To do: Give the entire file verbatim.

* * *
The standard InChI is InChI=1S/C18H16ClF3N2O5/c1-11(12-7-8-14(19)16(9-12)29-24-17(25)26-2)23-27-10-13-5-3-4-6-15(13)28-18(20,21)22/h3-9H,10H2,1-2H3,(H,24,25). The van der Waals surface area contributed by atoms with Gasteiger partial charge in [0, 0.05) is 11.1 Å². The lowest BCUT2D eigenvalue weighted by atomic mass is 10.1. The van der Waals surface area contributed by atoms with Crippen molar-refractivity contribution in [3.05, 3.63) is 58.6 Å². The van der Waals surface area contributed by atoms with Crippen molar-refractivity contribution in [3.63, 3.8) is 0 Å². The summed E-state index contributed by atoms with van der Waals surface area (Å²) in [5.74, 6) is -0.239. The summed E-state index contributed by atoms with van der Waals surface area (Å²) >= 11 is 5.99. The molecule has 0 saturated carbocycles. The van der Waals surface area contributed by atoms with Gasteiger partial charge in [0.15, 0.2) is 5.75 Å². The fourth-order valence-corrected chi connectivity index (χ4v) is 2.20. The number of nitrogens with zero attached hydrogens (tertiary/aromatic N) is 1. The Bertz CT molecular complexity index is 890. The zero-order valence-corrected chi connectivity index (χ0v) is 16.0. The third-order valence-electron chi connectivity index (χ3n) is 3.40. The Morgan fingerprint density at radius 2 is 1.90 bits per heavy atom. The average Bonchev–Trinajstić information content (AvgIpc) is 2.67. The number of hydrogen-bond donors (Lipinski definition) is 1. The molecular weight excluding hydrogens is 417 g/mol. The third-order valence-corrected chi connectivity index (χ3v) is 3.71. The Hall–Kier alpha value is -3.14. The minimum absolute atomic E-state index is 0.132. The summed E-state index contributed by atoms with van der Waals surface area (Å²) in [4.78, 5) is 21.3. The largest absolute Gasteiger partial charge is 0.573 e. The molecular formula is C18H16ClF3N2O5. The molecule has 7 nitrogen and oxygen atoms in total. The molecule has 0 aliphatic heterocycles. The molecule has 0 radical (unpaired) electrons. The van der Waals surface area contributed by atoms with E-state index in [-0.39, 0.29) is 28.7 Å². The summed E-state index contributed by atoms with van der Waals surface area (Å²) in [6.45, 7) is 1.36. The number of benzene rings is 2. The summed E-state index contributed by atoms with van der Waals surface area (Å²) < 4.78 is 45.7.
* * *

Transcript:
The standard InChI is InChI=1S/C18H16ClF3N2O5/c1-11(12-7-8-14(19)16(9-12)29-24-17(25)26-2)23-27-10-13-5-3-4-6-15(13)28-18(20,21)22/h3-9H,10H2,1-2H3,(H,24,25). The van der Waals surface area contributed by atoms with Gasteiger partial charge in [0, 0.05) is 11.1 Å². The lowest BCUT2D eigenvalue weighted by atomic mass is 10.1. The van der Waals surface area contributed by atoms with Crippen molar-refractivity contribution in [3.05, 3.63) is 58.6 Å². The van der Waals surface area contributed by atoms with Crippen molar-refractivity contribution in [3.63, 3.8) is 0 Å². The summed E-state index contributed by atoms with van der Waals surface area (Å²) in [5.74, 6) is -0.239. The summed E-state index contributed by atoms with van der Waals surface area (Å²) >= 11 is 5.99. The molecule has 0 saturated carbocycles. The van der Waals surface area contributed by atoms with Gasteiger partial charge in [0.15, 0.2) is 5.75 Å². The fourth-order valence-corrected chi connectivity index (χ4v) is 2.20. The number of nitrogens with zero attached hydrogens (tertiary/aromatic N) is 1. The Bertz CT molecular complexity index is 890. The zero-order valence-corrected chi connectivity index (χ0v) is 16.0. The third-order valence-electron chi connectivity index (χ3n) is 3.40. The Morgan fingerprint density at radius 2 is 1.90 bits per heavy atom. The average Bonchev–Trinajstić information content (AvgIpc) is 2.67. The number of hydrogen-bond donors (Lipinski definition) is 1. The molecular weight excluding hydrogens is 417 g/mol. The third-order valence-corrected chi connectivity index (χ3v) is 3.71. The Hall–Kier alpha value is -3.14. The minimum absolute atomic E-state index is 0.132. The summed E-state index contributed by atoms with van der Waals surface area (Å²) in [4.78, 5) is 21.3. The largest absolute Gasteiger partial charge is 0.573 e. The molecular formula is C18H16ClF3N2O5. The molecule has 7 nitrogen and oxygen atoms in total. The molecule has 0 aliphatic heterocycles. The molecule has 0 radical (unpaired) electrons. The van der Waals surface area contributed by atoms with E-state index in [-0.39, 0.29) is 28.7 Å². The summed E-state index contributed by atoms with van der Waals surface area (Å²) in [6.45, 7) is 1.36. The number of benzene rings is 2. The summed E-state index contributed by atoms with van der Waals surface area (Å²) < 4.78 is 45.7.